You are done on this board. Mod

That’s it.  Honestly, I didn’t mean it to be offensive in any way. It was based on a simple observation that President Hinckley’s tenure as Prophet was really a “golden age” for the Church’s public image, what with the Olympics and several Larry King interviews giving the Church unprecedented exposure. Even the Church’s support of Prop 22 in California went largely unnoticed.

Then, within months of his death, we have the negative exposure brought on by Romney’s run, followed in short order by the bungling raids on the FLDS (and the attendant public confusion and PR mess for the LDS), and then the riots of Prop 8 outside our Temples. And any hope of getting President Monson on Larry King to discuss these issues is dashed by Shawn King’s untimely dalliance and sabatoge of the marriage.

Obviously, I don’t really think President Hinckley saw the way 2008 would play out for the Church and speeded up his demise. (But even in that case, the recent bio of President Kimball mentioned President Kimball’s expressed desire to slip to the next life as his body succumbed to advanced illness, so having a Prophet desire release from this earthly existence wouldn’t be without precedent). Heck, President Hinckley was even talking about how anxious he was to be with his wife again, and he had such a prominent sense of humor I would bet a month’s tithing that the spirit of President Hinckley laughed when he saw my post.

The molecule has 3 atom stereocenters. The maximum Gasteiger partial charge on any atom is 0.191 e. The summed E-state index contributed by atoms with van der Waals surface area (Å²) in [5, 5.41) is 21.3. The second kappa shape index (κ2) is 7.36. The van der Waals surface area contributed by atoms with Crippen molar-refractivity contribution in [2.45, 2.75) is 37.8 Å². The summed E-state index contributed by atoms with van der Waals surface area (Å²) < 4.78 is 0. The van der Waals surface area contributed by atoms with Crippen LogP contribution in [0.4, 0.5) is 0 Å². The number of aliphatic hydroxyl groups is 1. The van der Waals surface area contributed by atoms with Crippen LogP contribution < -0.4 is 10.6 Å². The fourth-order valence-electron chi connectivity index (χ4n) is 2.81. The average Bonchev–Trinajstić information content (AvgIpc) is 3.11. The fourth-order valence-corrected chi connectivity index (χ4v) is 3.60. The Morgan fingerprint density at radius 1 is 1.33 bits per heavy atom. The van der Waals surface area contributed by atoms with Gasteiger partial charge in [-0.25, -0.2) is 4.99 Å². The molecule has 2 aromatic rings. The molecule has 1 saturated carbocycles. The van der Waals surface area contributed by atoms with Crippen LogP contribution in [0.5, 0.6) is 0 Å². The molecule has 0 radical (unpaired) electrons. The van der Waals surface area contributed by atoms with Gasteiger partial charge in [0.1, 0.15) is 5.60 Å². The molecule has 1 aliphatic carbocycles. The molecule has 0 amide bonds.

But ultimately, the idea was just a funny way to book-end the observation. And like I said, it was worth it to see my wife smile :).

After some thinking, and reading the responses at MAD, I was worried that I may have misjudged the offensive nature of my comments over on MAD, so I decided to perform an experiment and do a field test.

We had a family Thanksgiving gathering of about 14 adults. All the adults are active LDS, with 4 I would classify as solidly “TBM”. I spent a good 20 minutes trying to maneuver the conversation to the point where I could logically comment about President Hinckley “checking out” in advance of Romney’s run, the FLDS fiasco, and the Prop 8 fallout (as well as knowing that his days on Larry King were also coming to an end.)

The joke got a huge response, and no one was offended that I could tell. My wife knew exactly what I was doing, so I think she laughed the hardest. But no one raised so much as an eyebrow at the joke.

It must have been the delivery.

Update: On 12/25, Mercy robbed Justice and my account was reactivated faster than an inactive-LDS-in-a-GC-talk.   The hunger strike is hereby canceled.  If I ever before doubted the goodness and mercy of Mod, I will never do so again.